SUMMARY / RELATED TOPICS

Arable land

Arable land is any land capable of being ploughed and used to grow crops. Alternatively, for the purposes of agricultural statistics, the term has a more precise definition: "Arable land is the land under temporary agricultural crops, temporary meadows for mowing or pasture, land under market and kitchen gardens and land temporarily fallow; the abandoned land resulting from shifting cultivation is not included in this category. Data for'Arable land' are not meant to indicate the amount of land, cultivable." A more concise definition appearing in the Eurostat glossary refers to actual rather than potential uses: "land worked generally under a system of crop rotation". Non-arable land can sometimes be converted to arable land through methods such as loosening and tilling of the soil, though in more extreme cases the degree of modification required to make certain types of land arable can be prohibitively expensive. In Britain, arable land has traditionally been contrasted with pasturable land such as heaths, which could be used for sheep-rearing but not as farmland.

According to the Food and Agriculture Organization of the United Nations, in the year 2013, the world's arable land amounted to 1,407 million hectares, out of a total of 4,924 million hectares of land used for agriculture. Agricultural land, not arable according to the FAO definition above includes: Permanent crop – land that produces crops from woody vegetation, e.g. orchardland, coffee plantations, rubber plantations, land producing nut trees. Other non-arable land includes land, not suitable for any agricultural use. Land, not arable, in the sense of lacking capability or suitability for cultivation for crop production, has one or more limitations – a lack of sufficient fresh water for irrigation, steepness, adverse climate, excessive wetness with impracticality of drainage, and/or excessive salts, among others. Although such limitations may preclude cultivation, some will in some cases preclude any agricultural use, large areas unsuitable for cultivation may still be agriculturally productive.

For example, US NRCS statistics indicate that about 59 percent of US non-federal pasture and unforested rangeland is unsuitable for cultivation, yet such land has value for grazing of livestock. In British Columbia, Canada, 41 percent of the provincial Agricultural Land Reserve area is unsuitable for production of cultivated crops, but is suitable for uncultivated production of forage usable by grazing livestock. Similar examples can be found in many rangeland areas elsewhere. Land incapable of being cultivated for production of crops can sometimes be converted to arable land. New arable land makes more food, can reduce starvation; this outcome makes a country more self-sufficient and politically independent, because food importation is reduced. Making non-arable land arable involves digging new irrigation canals and new wells, desalination plants, planting trees for shade in the desert, fertilizer, nitrogen fertilizer, reverse osmosis water processors, PET film insulation or other insulation against heat and cold, digging ditches and hills for protection against the wind, installing greenhouses with internal light and heat for protection against the cold outside and to provide light in cloudy areas.

Such modifications are prohibitively expensive. An alternative is the seawater greenhouse, which desalinates water through evaporation and condensation using solar energy as the only energy input; this technology is optimized to grow crops on desert land close to the sea. Examples of infertile non-arable land being turned into fertile arable land include: Aran Islands: These islands off the west coast of Ireland, were unsuitable for arable farming because they were too rocky; the people covered the islands with a shallow layer of sand from the ocean. Today, crops are grown there though the islands are still considered non-arable. Israel: The construction of desalination plants along Israel's coast allowed agriculture in some areas that were desert; the desalination plants, which remove the salt from ocean water, have created a new source of water for farming and washing. Slash and burn agriculture uses nutrients in wood ash. Terra preta, fertile tropical soils created by adding charcoal. Examples of fertile arable land being turned into infertile land include: Droughts such as the "Dust Bowl" of the Great Depression in the U.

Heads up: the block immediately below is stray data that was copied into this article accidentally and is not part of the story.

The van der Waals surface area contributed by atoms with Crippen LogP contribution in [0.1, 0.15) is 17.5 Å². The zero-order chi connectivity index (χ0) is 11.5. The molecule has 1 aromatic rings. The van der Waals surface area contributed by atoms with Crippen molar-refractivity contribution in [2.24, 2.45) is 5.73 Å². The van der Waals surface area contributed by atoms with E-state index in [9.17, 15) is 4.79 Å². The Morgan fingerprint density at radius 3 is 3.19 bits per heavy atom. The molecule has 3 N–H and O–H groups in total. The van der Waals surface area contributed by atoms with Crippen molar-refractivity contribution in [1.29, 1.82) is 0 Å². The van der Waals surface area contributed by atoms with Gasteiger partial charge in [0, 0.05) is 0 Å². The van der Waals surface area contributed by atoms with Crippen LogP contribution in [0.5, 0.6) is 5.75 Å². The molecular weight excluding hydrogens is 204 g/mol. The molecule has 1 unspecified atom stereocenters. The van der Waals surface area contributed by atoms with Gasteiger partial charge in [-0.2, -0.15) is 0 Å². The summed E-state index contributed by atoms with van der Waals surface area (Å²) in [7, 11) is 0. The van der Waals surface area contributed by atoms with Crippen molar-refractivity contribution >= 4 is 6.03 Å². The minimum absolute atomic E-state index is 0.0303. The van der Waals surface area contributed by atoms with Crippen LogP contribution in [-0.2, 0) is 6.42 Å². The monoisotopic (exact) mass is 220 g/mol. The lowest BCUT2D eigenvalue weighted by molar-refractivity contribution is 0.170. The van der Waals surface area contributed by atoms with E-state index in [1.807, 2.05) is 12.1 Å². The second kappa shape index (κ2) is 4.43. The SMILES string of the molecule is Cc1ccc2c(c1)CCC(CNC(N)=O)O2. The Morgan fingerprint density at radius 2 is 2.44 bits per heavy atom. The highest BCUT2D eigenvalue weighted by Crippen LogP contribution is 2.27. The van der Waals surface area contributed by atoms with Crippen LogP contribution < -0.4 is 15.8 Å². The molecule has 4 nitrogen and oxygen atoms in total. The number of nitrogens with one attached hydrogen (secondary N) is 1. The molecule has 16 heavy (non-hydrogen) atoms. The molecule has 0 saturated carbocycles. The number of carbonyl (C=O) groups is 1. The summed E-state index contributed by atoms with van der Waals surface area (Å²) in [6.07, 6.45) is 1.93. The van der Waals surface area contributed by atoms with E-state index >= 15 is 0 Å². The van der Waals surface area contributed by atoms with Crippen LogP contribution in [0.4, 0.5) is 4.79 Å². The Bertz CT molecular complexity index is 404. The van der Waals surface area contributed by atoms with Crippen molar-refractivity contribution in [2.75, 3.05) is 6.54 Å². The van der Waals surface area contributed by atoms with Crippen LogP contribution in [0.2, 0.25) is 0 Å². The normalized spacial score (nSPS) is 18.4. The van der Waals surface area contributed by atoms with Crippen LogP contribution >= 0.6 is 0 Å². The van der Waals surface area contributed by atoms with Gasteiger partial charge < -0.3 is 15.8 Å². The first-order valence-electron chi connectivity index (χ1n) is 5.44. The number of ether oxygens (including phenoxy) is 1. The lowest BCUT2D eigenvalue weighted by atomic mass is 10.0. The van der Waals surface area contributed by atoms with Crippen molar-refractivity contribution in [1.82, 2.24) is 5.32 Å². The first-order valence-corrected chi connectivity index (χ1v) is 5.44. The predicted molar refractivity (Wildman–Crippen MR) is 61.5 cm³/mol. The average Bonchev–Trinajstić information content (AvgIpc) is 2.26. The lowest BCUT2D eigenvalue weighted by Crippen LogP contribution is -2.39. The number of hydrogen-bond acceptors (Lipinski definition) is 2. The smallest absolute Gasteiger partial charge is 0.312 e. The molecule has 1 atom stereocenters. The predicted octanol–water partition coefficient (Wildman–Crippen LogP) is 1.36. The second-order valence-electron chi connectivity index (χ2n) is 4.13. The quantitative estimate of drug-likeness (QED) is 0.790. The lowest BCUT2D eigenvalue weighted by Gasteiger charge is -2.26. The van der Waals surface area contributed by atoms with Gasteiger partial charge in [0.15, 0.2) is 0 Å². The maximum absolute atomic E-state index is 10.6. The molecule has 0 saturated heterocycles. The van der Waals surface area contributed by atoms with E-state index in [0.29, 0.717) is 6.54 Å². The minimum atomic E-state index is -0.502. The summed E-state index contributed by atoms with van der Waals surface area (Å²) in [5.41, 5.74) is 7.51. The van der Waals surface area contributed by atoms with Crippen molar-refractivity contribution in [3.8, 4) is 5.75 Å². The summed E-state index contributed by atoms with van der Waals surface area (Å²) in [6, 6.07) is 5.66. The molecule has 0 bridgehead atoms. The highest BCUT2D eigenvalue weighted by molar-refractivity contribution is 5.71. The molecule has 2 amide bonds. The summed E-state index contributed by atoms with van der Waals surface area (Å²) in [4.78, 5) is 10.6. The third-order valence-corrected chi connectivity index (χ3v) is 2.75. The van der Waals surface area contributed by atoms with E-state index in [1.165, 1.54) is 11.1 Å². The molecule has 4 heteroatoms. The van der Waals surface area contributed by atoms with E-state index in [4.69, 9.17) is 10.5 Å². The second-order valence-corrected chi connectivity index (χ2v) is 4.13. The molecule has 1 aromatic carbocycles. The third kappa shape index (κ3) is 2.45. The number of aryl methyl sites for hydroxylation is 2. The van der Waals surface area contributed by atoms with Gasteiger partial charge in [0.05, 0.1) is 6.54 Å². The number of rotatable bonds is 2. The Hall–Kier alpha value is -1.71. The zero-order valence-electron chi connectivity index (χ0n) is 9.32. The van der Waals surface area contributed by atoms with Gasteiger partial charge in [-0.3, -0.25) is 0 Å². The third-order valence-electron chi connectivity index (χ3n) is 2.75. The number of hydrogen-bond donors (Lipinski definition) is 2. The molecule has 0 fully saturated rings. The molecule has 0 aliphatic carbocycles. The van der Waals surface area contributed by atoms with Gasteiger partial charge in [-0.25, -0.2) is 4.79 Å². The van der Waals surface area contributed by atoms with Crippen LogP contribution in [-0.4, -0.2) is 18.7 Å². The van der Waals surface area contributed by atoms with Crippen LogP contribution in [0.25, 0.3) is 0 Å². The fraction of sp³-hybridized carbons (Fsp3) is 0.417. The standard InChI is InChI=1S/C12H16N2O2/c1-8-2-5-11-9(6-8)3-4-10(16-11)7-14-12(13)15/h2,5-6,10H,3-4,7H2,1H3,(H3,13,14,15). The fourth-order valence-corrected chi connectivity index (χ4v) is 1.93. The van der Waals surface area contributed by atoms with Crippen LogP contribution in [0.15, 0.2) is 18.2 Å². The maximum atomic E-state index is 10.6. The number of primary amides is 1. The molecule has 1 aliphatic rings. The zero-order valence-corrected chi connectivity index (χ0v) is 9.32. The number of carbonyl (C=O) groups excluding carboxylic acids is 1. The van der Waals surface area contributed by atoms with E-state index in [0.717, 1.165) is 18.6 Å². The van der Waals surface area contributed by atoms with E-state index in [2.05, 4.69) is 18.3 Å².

S. turned farmland into desert. Rainforest deforestation: The fertile tropical forests are converted into infertile desert land. For example, Madagascar's central highland plateau has become totally barren (abou

Horace Williams Airport

Horace Williams Airport was a public use airport located one nautical mile north of the central business district of Chapel Hill, a city in Orange County, North Carolina, United States. It is owned by the University of North Carolina at Chapel Hill. Although most U. S. airports use the same three-letter location identifier for the FAA and IATA, this airport is assigned IGX by the FAA but has no designation from the IATA. Known as Martindale Field for Chapel Hill contractor Lee Martindale and one of the first airfields in North Carolina. Renamed "Chapel Hill Airport" and offered pilot training and air shows; the airport was purchased by the university in 1940 and renamed for Prof. Horace Williams, Chair of Mental and Moral Science at the University during the first half the twentieth century, who donated much of the land needed to expand the airport; the airport was part of a large gift of land to the university by professor Horace Williams in the 1930s, while the professor did not restrict the use of the property to airport use, it has been an airport since 1933.